Trump’s Efforts to Remove Mueller
When Trump learned that Rosenstein had appointed Mueller as special counsel on May 17, 2017, Trump “slumped back in his chair and said, ‘Oh my God. This is terrible. This is the end of my Presidency. I’m fucked,'” according to notes taken by Jody Hunt, who was Sessions’ chief of staff and now runs the Civil Division at the Justice Department.
“Everyone tells me if you get one of these independent counsels it ruins your presidency. It takes years and years and I won’t be able to do anything. This is the worst thing that ever happened to me,” Trump said, according to Hunt’s notes.
Former White House official Hope Hicks told investigators the only other time she’d seen Trump so upset was after the release of the Access Hollywood tape during the campaign, which featured a recording of Trump bragging about grabbing women “by the pussy,” among other things.
Mueller wrote about pushback Trump got from his advisers and from the Justice Department when he tried to argue that Mueller had conflicts of interest that would prevent him from serving as special counsel. The report confirms that Trump called McGahn in June 2017 — after news reports revealed Mueller was investigating possible obstruction by Trump — and told him Mueller had to be removed, and to have Rosenstein say that Mueller was conflicted.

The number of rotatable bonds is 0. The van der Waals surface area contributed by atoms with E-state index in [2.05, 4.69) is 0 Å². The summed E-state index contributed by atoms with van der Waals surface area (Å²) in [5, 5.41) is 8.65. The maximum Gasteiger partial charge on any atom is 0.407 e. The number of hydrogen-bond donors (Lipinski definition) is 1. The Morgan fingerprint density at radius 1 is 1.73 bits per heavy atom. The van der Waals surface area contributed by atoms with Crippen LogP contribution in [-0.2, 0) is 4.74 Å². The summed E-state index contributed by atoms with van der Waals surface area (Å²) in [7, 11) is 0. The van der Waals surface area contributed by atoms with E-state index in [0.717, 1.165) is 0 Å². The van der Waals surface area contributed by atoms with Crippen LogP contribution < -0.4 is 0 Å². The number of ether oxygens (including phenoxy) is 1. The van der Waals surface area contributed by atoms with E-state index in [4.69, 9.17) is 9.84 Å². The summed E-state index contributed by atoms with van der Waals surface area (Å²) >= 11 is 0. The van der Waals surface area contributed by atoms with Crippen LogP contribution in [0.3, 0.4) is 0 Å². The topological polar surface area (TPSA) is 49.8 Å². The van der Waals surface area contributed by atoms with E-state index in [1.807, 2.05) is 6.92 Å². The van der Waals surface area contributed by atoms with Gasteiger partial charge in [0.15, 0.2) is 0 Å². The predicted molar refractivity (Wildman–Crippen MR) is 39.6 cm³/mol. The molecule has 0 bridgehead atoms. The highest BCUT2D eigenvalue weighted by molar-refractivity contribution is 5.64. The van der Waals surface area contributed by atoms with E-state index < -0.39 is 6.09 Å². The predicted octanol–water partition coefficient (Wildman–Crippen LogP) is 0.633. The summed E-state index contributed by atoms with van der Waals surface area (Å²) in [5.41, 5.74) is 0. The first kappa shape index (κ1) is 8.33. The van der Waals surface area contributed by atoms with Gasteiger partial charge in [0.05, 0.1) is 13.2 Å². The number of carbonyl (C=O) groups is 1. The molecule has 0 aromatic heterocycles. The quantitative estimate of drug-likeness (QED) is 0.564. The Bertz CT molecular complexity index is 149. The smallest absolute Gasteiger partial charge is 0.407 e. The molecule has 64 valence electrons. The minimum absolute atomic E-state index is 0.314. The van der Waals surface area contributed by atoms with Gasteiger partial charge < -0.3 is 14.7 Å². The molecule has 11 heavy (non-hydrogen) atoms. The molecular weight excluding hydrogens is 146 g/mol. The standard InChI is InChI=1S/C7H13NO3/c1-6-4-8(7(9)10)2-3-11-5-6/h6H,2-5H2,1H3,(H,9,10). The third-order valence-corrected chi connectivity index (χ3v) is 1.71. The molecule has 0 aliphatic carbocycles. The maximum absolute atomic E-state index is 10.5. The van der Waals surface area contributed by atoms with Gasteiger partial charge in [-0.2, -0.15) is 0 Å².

McGahn told investigators he did not intend to act on the president’s request and was prepared to resign if pushed to do so. He didn’t tell Trump he planned to resign, though, and the next time he saw the president, Trump didn’t ask if McGahn had actually called Rosenstein.
Mueller wrote that notwithstanding Trump’s denials that he told McGahn to have Mueller fired, there was “substantial evidence” that was what Trump did. McGahn was a “credible witness with no motive to lie or exaggerate given the position he held in the White House,” Mueller wrote. If Trump just wanted McGahn to bring the conflict issue to DOJ’s attention — something Trump had already done — he wouldn’t have acted with such urgency in repeatedly calling McGahn, Mueller wrote.
Trump’s Efforts to “Curtail” Mueller’s Probe